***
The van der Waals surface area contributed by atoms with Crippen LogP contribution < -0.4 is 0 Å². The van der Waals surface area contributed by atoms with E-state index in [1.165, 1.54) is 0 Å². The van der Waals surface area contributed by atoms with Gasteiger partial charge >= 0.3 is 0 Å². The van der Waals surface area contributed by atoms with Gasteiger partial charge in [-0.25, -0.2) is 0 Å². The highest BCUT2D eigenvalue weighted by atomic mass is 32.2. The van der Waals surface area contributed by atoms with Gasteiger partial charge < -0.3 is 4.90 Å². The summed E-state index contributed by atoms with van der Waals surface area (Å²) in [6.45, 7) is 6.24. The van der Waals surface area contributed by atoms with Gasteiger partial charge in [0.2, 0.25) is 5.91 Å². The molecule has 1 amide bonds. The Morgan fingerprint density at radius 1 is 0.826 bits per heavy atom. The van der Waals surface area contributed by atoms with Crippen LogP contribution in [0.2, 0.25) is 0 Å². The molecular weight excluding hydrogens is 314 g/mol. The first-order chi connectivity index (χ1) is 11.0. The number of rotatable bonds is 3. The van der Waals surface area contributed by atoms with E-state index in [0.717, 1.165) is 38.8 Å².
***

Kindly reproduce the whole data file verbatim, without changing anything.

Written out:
The van der Waals surface area contributed by atoms with Crippen LogP contribution < -0.4 is 0 Å². The van der Waals surface area contributed by atoms with E-state index in [1.165, 1.54) is 0 Å². The van der Waals surface area contributed by atoms with Gasteiger partial charge >= 0.3 is 0 Å². The van der Waals surface area contributed by atoms with Gasteiger partial charge in [-0.25, -0.2) is 0 Å². The highest BCUT2D eigenvalue weighted by atomic mass is 32.2. The van der Waals surface area contributed by atoms with Gasteiger partial charge < -0.3 is 4.90 Å². The summed E-state index contributed by atoms with van der Waals surface area (Å²) in [6.45, 7) is 6.24. The van der Waals surface area contributed by atoms with Gasteiger partial charge in [0.2, 0.25) is 5.91 Å². The molecule has 1 amide bonds. The Morgan fingerprint density at radius 1 is 0.826 bits per heavy atom. The van der Waals surface area contributed by atoms with Crippen LogP contribution in [0.2, 0.25) is 0 Å². The molecular weight excluding hydrogens is 314 g/mol. The first-order chi connectivity index (χ1) is 11.0. The number of rotatable bonds is 3. The van der Waals surface area contributed by atoms with E-state index in [0.717, 1.165) is 38.8 Å².